Sunday, January 24, 2010

Baked Tilapia with Garlic Butter and Brussels Sprouts

I found an entire bag of frozen tilapia on sale at my grocery store. It's great to have these frozen fillets on hand when you need a quick and easy dinner.

Did you know you can cook these from frozen? Just add more time (usually double) in the oven, they come out beautifully.

If you wanted to thaw frozen fish or seafood, then be sure to thaw slowly in the refrigerator for 24 hours or, if you're in a hurry, you can run the tightly wrapped fish under COLD water instead of at room temperature. Cook it as soon as possible to minimize the loss of juices. Try not to thaw frozen fish completely before cooking, or it may make them very dry and mushy.

I cooked my fish with a drizzle of olive oil, some white wine and garlic butter for mucho flavor.

This scampi butter was on sale at Whole Foods, and although I wasn't planning any particular meal, I thought this flavorful compound butter would come in handy. I've been putting a dab of it on everything to boost flavor.

I used about a quarter of a cup of white wine.

And probably a tablespoon of butter on top of the frozen fillet. Then I put the dish, just like this, in a 350 oven for 25 minutes - and test with a fork for doneness. Perfectly cooked fish should be opaque and moist, not dry and flaky.

I love brussels sprouts! Here I cut them in half and tossed in a skillet with a few stalks of chopped asparagus also. Brown them in olive oil first, then pour in some chicken stock and let them simmer until stock is almost evaporated.

To tie our flavors together I added a pinch of the garlic butter to the brussels sprouts and asparagus as they simmered with the chicken stock.

And just because I can, I added a little squirt of this fish sauce. It's the umami in my dish!

What a perfect side dish!

And the fish came out great too. It flaked perfectly and absorbed the wine and garlic butter flavors. Super easy weeknight meal!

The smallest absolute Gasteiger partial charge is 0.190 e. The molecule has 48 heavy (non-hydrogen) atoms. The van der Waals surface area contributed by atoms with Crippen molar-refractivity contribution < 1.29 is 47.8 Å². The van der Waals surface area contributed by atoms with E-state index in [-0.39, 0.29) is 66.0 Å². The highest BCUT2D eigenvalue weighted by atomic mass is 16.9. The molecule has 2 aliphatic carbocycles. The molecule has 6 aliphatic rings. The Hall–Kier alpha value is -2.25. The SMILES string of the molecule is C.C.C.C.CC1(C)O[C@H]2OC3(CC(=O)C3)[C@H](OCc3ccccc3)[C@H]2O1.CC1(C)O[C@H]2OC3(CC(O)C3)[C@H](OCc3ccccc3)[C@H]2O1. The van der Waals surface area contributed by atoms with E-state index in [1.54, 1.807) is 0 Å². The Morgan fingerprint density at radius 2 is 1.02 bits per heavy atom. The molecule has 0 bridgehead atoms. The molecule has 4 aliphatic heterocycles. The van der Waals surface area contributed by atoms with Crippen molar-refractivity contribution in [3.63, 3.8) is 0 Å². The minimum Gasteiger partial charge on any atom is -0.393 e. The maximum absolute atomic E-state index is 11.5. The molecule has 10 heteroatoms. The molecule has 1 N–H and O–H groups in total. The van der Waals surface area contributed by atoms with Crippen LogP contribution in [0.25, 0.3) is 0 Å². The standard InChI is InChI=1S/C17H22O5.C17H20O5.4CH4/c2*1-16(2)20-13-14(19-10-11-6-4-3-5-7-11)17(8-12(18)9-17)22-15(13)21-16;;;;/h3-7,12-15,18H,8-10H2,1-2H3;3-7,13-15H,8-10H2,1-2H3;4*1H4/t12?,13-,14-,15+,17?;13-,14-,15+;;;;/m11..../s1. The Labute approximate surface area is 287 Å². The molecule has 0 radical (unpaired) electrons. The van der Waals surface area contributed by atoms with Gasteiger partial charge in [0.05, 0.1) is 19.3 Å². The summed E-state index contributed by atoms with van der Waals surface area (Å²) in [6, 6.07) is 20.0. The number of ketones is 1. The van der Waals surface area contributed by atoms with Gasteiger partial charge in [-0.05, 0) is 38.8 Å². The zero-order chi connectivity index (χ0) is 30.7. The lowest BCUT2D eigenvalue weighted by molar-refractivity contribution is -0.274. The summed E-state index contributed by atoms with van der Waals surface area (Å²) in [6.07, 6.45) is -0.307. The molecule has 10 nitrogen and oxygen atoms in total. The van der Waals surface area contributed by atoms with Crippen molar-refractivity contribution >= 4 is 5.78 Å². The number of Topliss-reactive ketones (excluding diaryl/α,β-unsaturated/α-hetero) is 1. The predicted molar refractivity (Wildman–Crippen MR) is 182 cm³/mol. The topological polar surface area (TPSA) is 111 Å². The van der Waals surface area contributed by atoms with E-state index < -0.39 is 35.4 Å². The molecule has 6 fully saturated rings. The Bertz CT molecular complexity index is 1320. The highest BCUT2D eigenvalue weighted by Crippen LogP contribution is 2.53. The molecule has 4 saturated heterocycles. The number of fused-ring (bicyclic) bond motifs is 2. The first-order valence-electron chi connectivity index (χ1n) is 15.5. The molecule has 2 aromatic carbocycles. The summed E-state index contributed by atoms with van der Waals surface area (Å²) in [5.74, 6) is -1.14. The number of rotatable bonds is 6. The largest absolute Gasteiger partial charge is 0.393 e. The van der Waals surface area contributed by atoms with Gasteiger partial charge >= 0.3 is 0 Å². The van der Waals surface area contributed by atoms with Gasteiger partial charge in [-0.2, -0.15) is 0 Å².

Fish is rich in heart-healthy omega 3s, so it's worth learning other tasty ways to prepare it so you can enjoy it often. Here are more cooking techniques that are so simple, they can help you add more fish to your menu.

Sautéed fish fillets:
Try this method for any type of skinless fish fillet. First, season the fish with salt and pepper, as desired, and heat a skillet with 1 tablespoon of extra-virgin olive oil. Cook the fish over medium-high heat, 2 to 3 minutes per side, for every 3/4-inch of thickness. (The thicker the fish, the longer the cooking time.)
Braised fish fillets:
This preparation style requires cooking in a liquid, such as broth, white wine, clam juice, or water. First, heat some extra-virgin olive oil in a skillet over medium-high heat, then add the liquid and any seasonings and bring to a simmer. Add the fish fillets, cover, and cook for 3 minutes on both sides. (Again, a fish thicker than 3/4 inches will require a longer cooking time.)
Baked fish fillets:
Grease a baking sheet with extra-virgin olive oil and arrange with fish fillets seasoned to taste. Bake at 350°F for about 7 to10 minutes for each inch of thickness. It's not necessary to turn the fish.
Broiled fish steaks:
Broiling works best with any type of fish steak. Season the steaks to taste and brush with extra-virgin olive oil. Place them in a broiler pan and broil, 4 to 6 minutes on each side or until golden. Allow more cooking time for steaks thicker than 1 inch.
Grilled fish:

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